Investments are taking myriad forms ranging from retrofitting existing buildings to designing and developing certified assets from the grassroots.
In the Gulf and the wider Middle East, the conversation around future cities that offer fully integrated, net-zero energy and vibrant communities with an eco-friendly lifestyle, has increasingly become more robust as the region prepares to host two watershed climate conferences over the next 18 months – COP27 at Sharm El Sheikh in Egypt this November, and COP28 in the UAE next year.
As reflected in the UAE’s national agenda, this is a brilliant opportunity not only to integrate a culture of sustainable thinking around the major pillars of the economy, but also to achieve a perfect balance between economic and social development while preserving precious natural resources for future generations, through collaborative work between the private and public sectors.
The rising significance of sustainable communities in the mix of real estate inventories can also be gauged from their contributions to the sector in spurring economic growth, amid a legislative environment that increasingly favours sustainable assets.
In Sharjah, a remarkable growth in the performance of the real estate sector in the first quarter of 2022 saw more than 21,615 transactions worth approximately AED 6.3 billion take place. According to data provided by the Sharjah Real Estate Registration Department, the highest value of trades was recorded in March, with total transactions worth AED 2.7 billion marking a 32.3% increase compared to February 2022.
Along with the department’s several sustainable and smart digital services to serve real estate investors and developers in Sharjah – like the E-Developer platform – pioneering projects such as Sharjah Sustainable City (SSC) have been at the forefront of driving sustainable capacity growth for the emirate’s real estate industry.
Indeed, the Sharjah government’s efforts to spearhead reforms and market-leading initiatives have been a significant factor in encouraging and attracting foreign investment. As highlighted at the inaugural Investopia global summit at the World Government Forum earlier this year, Sharjah has always played a leading role in amplifying the UAE’s global competitiveness as a preferred investment destination.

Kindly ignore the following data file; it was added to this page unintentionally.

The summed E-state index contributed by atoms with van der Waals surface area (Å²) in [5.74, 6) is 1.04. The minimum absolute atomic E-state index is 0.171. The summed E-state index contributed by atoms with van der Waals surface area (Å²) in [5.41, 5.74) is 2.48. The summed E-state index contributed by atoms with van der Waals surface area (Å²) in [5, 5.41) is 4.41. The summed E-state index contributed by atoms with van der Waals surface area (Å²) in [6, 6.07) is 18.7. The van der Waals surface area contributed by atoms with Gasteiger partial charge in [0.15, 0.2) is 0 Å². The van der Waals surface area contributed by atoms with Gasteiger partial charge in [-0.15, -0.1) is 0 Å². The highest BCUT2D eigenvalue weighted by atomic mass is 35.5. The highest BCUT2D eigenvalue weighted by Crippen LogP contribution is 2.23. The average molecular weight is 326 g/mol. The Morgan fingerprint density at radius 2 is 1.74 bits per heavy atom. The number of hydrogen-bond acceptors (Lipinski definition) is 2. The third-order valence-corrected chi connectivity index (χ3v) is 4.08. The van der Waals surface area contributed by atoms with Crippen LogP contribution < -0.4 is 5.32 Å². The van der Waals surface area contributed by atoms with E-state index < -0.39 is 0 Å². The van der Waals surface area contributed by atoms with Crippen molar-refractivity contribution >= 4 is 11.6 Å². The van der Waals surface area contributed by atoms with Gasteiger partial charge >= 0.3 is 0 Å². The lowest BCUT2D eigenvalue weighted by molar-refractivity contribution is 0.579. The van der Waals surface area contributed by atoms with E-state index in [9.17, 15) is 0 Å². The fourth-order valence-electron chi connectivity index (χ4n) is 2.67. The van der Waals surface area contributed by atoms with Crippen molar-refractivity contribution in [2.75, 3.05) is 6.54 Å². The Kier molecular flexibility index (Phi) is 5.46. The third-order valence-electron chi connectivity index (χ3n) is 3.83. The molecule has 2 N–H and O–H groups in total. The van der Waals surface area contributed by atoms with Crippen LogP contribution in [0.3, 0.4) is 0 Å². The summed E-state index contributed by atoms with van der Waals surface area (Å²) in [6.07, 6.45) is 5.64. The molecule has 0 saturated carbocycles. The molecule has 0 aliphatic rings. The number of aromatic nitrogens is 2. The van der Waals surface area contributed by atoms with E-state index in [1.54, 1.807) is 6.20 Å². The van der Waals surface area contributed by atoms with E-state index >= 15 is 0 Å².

One of the UAE’s most diversified emirates, nearly 96% of economic activity in Sharjah now comes from non-oil sectors, with sustainable developments playing a key role in creating world-class infrastructure and propelling the emirate’s readiness for future growth.
According to research conducted by Knight Frank, global investors already manage more than $120 trillion of financial assets (including real estate) under voluntary climate change disclosures, while there are at least 120,000 green-rated real estate assets in clusters spread across the world.
The growing momentum for sustainable real estate is not surprising from an investor’s perspective, with a World Economic Forum (WEF) report earlier this year estimating that green certifications yield a rent premium of 6% and a sales premium of 7.6% on average globally. Conversations about real estate today are increasingly peppered with ‘green premiums’ and ‘brown discounts’, i.e. buildings that fail to live up to higher environmental standards and are seen as less valuable for the future.
The world’s built environment contributes an estimated 40% of global carbon emissions, and it will take an astounding $5.2 trillion over the next decade alone to decarbonize it as per WEF estimates. The global focus has therefore rightly moved to create genuinely sustainable net-zero communities, providing real-life solutions related to food security, water, and energy management, as well as natural resource conservation.
The idea and perception of a “best-in-class” real estate project has therefore matured from simply being about stunning views and soaring skyscrapers to championing net-zero energy, creating sustainable mobility and food ecosystems, promoting health and wellbeing, and being resilient to climate change.
That’s exactly the concept that Sharjah Sustainable City has pioneered in the emirate – a concept that has found growing adoption among other real estate developments since its inception.
With sustainable real estate developments still remaining a niche concept in the UAE, Sharjah Sustainable City is only the third such project announced in the country – after Masdar City in Abu Dhabi, and The Sustainable City – Dubai, and the first project of its kind to be launched within the emirate of Sharjah.
Modern and smart villas powered by solar energy, built with sustainable materials, passive designs and renewable energy production that reduce utility bills and operational costs, and boasting 100% recycling of water and waste as well as the opportunity to cultivate your own green produce within the community – these were novel features for real estate investors and homeowners in the region a few years ago.
As the strong interest in Sharjah Sustainable City has demonstrated, stakeholders have been quick to grasp the immediate economic advantages that sustainable communities can provide, even sparking proposals to establish similar projects in Australia and the US.
It is heartening to see the growing realization by investors, homebuyers, and the general public, that the positive social and environmental impacts of projects like these are essential to the well-being of our future generations.
Working in tandem with the Sharjah Government’s initiatives to develop social infrastructure, Sharjah Sustainable City has thus emerged as a key pillar of fulfilling the emirate’s vision of a sustainable and prosperous future, as the dialogue around net-zero communities gathers global urgency.